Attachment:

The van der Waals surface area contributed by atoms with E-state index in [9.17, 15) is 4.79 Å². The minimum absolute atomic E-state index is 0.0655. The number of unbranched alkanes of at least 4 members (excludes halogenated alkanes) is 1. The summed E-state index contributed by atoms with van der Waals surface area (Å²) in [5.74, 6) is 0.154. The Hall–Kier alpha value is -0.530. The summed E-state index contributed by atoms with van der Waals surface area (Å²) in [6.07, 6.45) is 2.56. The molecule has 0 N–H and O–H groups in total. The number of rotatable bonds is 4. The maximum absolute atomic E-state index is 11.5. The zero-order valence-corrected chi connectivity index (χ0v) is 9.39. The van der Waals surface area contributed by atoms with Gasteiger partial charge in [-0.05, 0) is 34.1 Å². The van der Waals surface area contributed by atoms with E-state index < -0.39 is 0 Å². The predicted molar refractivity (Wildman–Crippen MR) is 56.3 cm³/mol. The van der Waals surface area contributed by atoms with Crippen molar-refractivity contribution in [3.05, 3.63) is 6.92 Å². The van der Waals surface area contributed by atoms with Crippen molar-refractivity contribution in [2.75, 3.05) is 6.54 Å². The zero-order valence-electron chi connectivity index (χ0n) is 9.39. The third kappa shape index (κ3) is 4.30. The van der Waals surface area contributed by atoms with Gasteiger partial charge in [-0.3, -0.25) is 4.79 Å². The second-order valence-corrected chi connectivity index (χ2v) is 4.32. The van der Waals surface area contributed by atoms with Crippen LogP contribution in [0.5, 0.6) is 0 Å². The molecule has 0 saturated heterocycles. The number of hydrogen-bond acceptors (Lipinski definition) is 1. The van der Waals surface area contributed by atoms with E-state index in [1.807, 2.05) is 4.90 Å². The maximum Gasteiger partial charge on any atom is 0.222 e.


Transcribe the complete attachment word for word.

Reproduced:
The van der Waals surface area contributed by atoms with E-state index in [9.17, 15) is 4.79 Å². The minimum absolute atomic E-state index is 0.0655. The number of unbranched alkanes of at least 4 members (excludes halogenated alkanes) is 1. The summed E-state index contributed by atoms with van der Waals surface area (Å²) in [5.74, 6) is 0.154. The Hall–Kier alpha value is -0.530. The summed E-state index contributed by atoms with van der Waals surface area (Å²) in [6.07, 6.45) is 2.56. The molecule has 0 N–H and O–H groups in total. The number of rotatable bonds is 4. The maximum absolute atomic E-state index is 11.5. The zero-order valence-corrected chi connectivity index (χ0v) is 9.39. The van der Waals surface area contributed by atoms with Gasteiger partial charge in [-0.05, 0) is 34.1 Å². The van der Waals surface area contributed by atoms with E-state index < -0.39 is 0 Å². The predicted molar refractivity (Wildman–Crippen MR) is 56.3 cm³/mol. The van der Waals surface area contributed by atoms with Crippen molar-refractivity contribution in [3.05, 3.63) is 6.92 Å². The van der Waals surface area contributed by atoms with Crippen molar-refractivity contribution in [2.75, 3.05) is 6.54 Å². The zero-order valence-electron chi connectivity index (χ0n) is 9.39. The third kappa shape index (κ3) is 4.30. The van der Waals surface area contributed by atoms with Gasteiger partial charge in [-0.3, -0.25) is 4.79 Å². The second-order valence-corrected chi connectivity index (χ2v) is 4.32. The van der Waals surface area contributed by atoms with Crippen LogP contribution in [0.5, 0.6) is 0 Å². The molecule has 0 saturated heterocycles. The number of hydrogen-bond acceptors (Lipinski definition) is 1. The van der Waals surface area contributed by atoms with E-state index in [1.807, 2.05) is 4.90 Å². The maximum Gasteiger partial charge on any atom is 0.222 e.